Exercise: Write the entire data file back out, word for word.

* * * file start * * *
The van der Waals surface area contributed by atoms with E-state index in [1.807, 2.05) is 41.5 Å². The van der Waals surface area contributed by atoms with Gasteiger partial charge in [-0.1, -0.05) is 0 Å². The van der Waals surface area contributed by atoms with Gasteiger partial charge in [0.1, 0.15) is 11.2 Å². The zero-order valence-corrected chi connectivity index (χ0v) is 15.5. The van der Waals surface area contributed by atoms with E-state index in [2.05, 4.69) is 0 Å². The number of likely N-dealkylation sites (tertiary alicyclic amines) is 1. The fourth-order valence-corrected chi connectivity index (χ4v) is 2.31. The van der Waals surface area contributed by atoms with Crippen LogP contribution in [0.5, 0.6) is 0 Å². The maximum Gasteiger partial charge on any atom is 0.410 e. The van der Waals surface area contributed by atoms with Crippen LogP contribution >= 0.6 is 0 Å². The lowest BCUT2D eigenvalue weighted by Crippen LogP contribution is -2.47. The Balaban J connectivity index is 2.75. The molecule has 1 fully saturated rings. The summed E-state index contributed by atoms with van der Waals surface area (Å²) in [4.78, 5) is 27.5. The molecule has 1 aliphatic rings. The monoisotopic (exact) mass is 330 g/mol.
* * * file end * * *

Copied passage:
The van der Waals surface area contributed by atoms with E-state index in [1.807, 2.05) is 41.5 Å². The van der Waals surface area contributed by atoms with Gasteiger partial charge in [-0.1, -0.05) is 0 Å². The van der Waals surface area contributed by atoms with Gasteiger partial charge in [0.1, 0.15) is 11.2 Å². The zero-order valence-corrected chi connectivity index (χ0v) is 15.5. The van der Waals surface area contributed by atoms with E-state index in [2.05, 4.69) is 0 Å². The number of likely N-dealkylation sites (tertiary alicyclic amines) is 1. The fourth-order valence-corrected chi connectivity index (χ4v) is 2.31. The van der Waals surface area contributed by atoms with Crippen LogP contribution in [0.5, 0.6) is 0 Å². The maximum Gasteiger partial charge on any atom is 0.410 e. The van der Waals surface area contributed by atoms with Crippen LogP contribution >= 0.6 is 0 Å². The lowest BCUT2D eigenvalue weighted by Crippen LogP contribution is -2.47. The Balaban J connectivity index is 2.75. The molecule has 1 fully saturated rings. The summed E-state index contributed by atoms with van der Waals surface area (Å²) in [4.78, 5) is 27.5. The molecule has 1 aliphatic rings. The monoisotopic (exact) mass is 330 g/mol.